Pasadena’s City Manager reported Feb. 7, that 128 applications had been submitted to Pasadena’s commercial cannabis program.
Applications were priced at $13,654 each by the City. The total collected, less refunds to applicants whose documentation was incomplete and could not be accepted, was expected to reach about $1.7 million.
Of the 128 hopefuls, only six retail dispensaries, four growing facilities, and four testing labs will ultimately be approved by Pasadena.
“That’s good for the city,” said Chris Berman, chief operating officer of SoCal Building Ventures, which met the deadline with an application for its high-end cannabis concept, Atrium.
Also good for the city will be the final processing fees paid by the chosen applicants, at a cost of $10,637 each.
All that comes before a single penny in sales tax from the future outlets has been collected, which is supposed to be where the real money is.
Measure CC, approved by voters in June 2018, established a 6 percent tax on gross receipts from retail operations, 4 percent on gross receipts from other types of businesses (laboratories, growers), and $10 per canopy square-foot for those cultivating the plants.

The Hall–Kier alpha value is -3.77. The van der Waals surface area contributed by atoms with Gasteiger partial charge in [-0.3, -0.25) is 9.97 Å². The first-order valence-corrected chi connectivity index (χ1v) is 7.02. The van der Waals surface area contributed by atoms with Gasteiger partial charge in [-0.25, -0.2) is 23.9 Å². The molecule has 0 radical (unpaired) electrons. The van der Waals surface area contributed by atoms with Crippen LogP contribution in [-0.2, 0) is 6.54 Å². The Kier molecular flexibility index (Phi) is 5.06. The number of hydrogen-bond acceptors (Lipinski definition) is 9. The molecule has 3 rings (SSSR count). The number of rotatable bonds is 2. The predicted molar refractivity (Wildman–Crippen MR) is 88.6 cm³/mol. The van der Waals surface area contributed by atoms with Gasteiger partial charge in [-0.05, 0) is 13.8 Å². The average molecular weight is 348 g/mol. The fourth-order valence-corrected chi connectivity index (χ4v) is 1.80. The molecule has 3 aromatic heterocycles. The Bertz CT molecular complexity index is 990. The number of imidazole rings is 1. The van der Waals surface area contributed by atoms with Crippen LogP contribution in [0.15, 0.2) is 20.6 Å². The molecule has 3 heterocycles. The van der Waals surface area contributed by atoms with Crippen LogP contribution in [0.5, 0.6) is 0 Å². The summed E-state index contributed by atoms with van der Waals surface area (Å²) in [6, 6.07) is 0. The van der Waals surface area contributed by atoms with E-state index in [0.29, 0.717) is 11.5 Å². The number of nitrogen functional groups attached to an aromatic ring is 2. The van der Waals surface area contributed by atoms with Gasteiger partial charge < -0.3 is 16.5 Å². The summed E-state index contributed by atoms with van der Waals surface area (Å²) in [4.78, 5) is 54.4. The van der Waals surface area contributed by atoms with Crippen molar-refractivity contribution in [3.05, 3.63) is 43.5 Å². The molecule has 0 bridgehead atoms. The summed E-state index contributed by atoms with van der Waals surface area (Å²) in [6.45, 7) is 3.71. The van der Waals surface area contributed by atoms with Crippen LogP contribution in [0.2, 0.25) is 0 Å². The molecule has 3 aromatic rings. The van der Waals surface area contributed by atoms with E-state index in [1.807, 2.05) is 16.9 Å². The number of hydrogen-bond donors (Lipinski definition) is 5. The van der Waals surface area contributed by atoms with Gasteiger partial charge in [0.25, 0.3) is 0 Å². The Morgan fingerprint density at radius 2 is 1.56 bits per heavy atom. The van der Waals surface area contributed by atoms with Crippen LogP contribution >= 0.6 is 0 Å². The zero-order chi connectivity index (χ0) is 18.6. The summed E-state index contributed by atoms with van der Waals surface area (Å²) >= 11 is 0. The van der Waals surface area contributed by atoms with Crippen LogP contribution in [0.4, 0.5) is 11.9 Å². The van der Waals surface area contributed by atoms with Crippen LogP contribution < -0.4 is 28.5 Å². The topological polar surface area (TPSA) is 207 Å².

Measure CC ballot language projected annual revenues to the city of between $1.4 million and $2.1 million.
Berman said he was anticipating the number of applicants to have been between 70 and 100. “I am not surprised at all,” he said in a Feb. 8 interview. “Pasadena is a very desirable market.”
Surprised or not, Berman admitted 128 are a lot of applications. “Especially when you consider each one of those groups had to pony-up close to $14,000 just to submit it,” said Berman, “plus the money spent putting the application together.”
He pointed out that the 128 number did not necessarily represent applications for retail outlets alone, that there probably are cultivation and laboratory entrants to the permit sweepstakes as well.
The next step is a review of the applications which, the city manager’s report said, will be scored against the established review criteria.
Pasadena, the report said, has retained HdL Companies, “an industry leader in providing cannabis management services to municipalities, to review the applications.”
HdL’s website observes that cannabis legalization presents communities with some enormous opportunities” – which would appear to be true – and some “intimidating challenges.”
The company says that its cannabis services team, “has worked extensively on these issues for local government institutions, developing an intimate understanding of the critical interactions needed between city staff, public officials, legal counsel and other key stakeholders.”
Among the services offered by HdL are initial consultation, regulation development, application development, post-licensure compliance, and tax administration.